Even while Mr. Cortez was laying off people and freezing teachers’ salaries, the chief financial officer, Sheryl P. Buchel, had her salary and benefits raised to $258,169 in 2009, from $255,345 in 2008.
To put this in perspective, Dennis M. Walcott, chancellor of the New York City schools, makes $213,000 for overseeing a district of 1.1 million students, including 24,000 who are severely disabled. The Henry Viscardi School serves 187 students.
The biggest example of malfeasance, according to the audit, involved Mr. Cortez’s being paid twice for doing the same job.
Mr. Cortez was president of a nonprofit parent organization that paid him hundreds of thousands of dollars to oversee the school as well as an adjoining rehabilitation center. But he and his secretary also received a combined $280,000 a year from the school budget. In short, Mr. Cortez was being paid by the parent organization to oversee the school, and he was being paid by the school to oversee the school. (The audit also noted that four other people, with an average annual salary of $132,000, were also paid to oversee the school.)
“We could not determine what services were provided,” the audit said, calling the additional $280,000 a year, “unnecessary and unreasonable.” All $560,000 ($280,000 for each of the two years) was disallowed.
Mr. Cortez kept no records to substantiate whether the Lexus was used for business purposes, according to the audit. (He didn’t need it for commuting; his free house was a five-minute walk from the school.)
A total of $18,276 was disallowed for the use of the Lexus and a second leased car.
A draft of the audit was sent to the school on Nov. 12, 2010. The State Education Department, which finances the school, agreed with all the findings.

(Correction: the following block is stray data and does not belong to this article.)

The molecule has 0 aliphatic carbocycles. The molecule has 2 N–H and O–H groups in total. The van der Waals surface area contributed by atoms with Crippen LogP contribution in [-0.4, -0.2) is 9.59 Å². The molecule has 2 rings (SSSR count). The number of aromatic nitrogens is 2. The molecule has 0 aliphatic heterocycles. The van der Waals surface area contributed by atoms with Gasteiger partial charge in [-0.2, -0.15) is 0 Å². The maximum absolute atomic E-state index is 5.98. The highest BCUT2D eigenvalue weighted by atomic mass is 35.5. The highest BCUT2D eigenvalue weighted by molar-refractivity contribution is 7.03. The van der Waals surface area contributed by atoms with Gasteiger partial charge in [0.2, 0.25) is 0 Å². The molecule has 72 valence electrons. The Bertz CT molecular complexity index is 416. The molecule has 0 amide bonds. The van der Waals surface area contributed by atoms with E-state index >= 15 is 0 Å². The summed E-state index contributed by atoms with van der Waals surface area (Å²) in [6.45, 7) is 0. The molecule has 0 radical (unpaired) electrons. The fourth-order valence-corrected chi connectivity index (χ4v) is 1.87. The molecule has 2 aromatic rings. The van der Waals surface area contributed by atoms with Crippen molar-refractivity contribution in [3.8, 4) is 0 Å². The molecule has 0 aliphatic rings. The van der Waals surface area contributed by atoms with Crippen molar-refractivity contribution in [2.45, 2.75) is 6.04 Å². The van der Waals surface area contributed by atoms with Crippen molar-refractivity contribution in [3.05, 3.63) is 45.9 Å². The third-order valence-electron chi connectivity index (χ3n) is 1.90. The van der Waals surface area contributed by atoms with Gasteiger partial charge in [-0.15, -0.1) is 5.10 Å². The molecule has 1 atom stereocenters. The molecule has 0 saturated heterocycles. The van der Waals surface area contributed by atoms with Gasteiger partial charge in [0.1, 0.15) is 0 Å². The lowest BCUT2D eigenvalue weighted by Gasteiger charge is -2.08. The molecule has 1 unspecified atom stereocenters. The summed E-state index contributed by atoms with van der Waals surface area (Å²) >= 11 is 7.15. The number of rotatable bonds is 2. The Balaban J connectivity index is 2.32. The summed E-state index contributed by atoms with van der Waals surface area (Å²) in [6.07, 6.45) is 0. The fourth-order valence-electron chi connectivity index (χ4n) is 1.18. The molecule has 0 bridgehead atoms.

On Dec. 23, the school filed a response to the audit, listing 17 objections, and within a few weeks, Mr. Cortez retired.
The state’s response to the school’s response was to reject the objections.
In April, the final version of the audit was made public.
Mark Johnson, a spokesman for Thomas P. DiNapoli, the comptroller, said the findings had been referred to Eric T. Schneiderman, the attorney general. If the state takes action, one option would be to file a civil suit against Mr. Cortez seeking to recoup the disallowed money.
The attorney general declined to comment.
Several people were in a position to find the problems long before the comptroller, a former state assemblyman from Nassau County. They include Ms. Buchel, the financial officer; the examiners at KPMG, a global auditing firm, which is paid by the school to review its finances yearly; the school’s executive director, Ms. Kuntzler, who receives $192,520 a year; a senior vice president, Fran P. Prezant ($184,756); a vice president of administration, Michael Giampetruzzi ($159,189); an assistant vice president of administration, Jennifer Neft-Spalletta ($136,604); the school comptroller, Michael Gambeski ($111,512).
The new chief executive of the school, John D. Kemp, said in an interview, “I hope you understand we’re changing things. Things are very, very different.”
Mr. Kemp, a lawyer who uses a wheelchair, would not discuss his salary but said it was “a lot less” than Mr. Cortez’s. And he is paying for his own car. It is also a Lexus, although it is 12 years old and he bought it secondhand.
Monday, May 16, 2011
At school for disabled kids on Long Island, high pay for staff, teachers leads to state pressure, layoffs
The NY Times:
Posted by BA Haller at 1:41 PM